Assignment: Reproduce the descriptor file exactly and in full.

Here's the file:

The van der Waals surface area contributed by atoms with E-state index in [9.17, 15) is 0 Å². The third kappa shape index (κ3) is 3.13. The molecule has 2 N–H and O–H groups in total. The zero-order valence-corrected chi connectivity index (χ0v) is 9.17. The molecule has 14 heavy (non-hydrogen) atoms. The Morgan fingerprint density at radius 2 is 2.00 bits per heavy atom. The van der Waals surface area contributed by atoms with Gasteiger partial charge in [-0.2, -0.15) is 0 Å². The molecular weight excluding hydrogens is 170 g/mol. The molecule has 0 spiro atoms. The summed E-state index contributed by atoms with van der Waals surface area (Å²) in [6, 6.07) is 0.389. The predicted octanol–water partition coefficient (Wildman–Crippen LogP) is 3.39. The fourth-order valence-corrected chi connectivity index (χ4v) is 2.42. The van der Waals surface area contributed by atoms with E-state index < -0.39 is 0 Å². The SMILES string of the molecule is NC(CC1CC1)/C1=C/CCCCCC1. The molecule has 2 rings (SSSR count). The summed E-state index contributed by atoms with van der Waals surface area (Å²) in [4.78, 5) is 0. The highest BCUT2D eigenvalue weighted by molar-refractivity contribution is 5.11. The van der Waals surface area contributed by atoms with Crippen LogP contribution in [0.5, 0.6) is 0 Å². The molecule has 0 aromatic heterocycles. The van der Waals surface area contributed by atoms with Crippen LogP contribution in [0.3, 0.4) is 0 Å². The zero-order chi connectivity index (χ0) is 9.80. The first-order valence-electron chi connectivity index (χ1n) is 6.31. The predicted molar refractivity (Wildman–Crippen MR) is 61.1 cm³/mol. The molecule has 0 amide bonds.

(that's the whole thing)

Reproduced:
The van der Waals surface area contributed by atoms with E-state index in [9.17, 15) is 0 Å². The third kappa shape index (κ3) is 3.13. The molecule has 2 N–H and O–H groups in total. The zero-order valence-corrected chi connectivity index (χ0v) is 9.17. The molecule has 14 heavy (non-hydrogen) atoms. The Morgan fingerprint density at radius 2 is 2.00 bits per heavy atom. The van der Waals surface area contributed by atoms with Gasteiger partial charge in [-0.2, -0.15) is 0 Å². The molecular weight excluding hydrogens is 170 g/mol. The molecule has 0 spiro atoms. The summed E-state index contributed by atoms with van der Waals surface area (Å²) in [6, 6.07) is 0.389. The predicted octanol–water partition coefficient (Wildman–Crippen LogP) is 3.39. The fourth-order valence-corrected chi connectivity index (χ4v) is 2.42. The van der Waals surface area contributed by atoms with E-state index < -0.39 is 0 Å². The SMILES string of the molecule is NC(CC1CC1)/C1=C/CCCCCC1. The molecule has 2 rings (SSSR count). The summed E-state index contributed by atoms with van der Waals surface area (Å²) in [4.78, 5) is 0. The highest BCUT2D eigenvalue weighted by molar-refractivity contribution is 5.11. The van der Waals surface area contributed by atoms with Crippen LogP contribution in [0.5, 0.6) is 0 Å². The molecule has 0 aromatic heterocycles. The van der Waals surface area contributed by atoms with Crippen LogP contribution in [0.3, 0.4) is 0 Å². The zero-order chi connectivity index (χ0) is 9.80. The first-order valence-electron chi connectivity index (χ1n) is 6.31. The predicted molar refractivity (Wildman–Crippen MR) is 61.1 cm³/mol. The molecule has 0 amide bonds.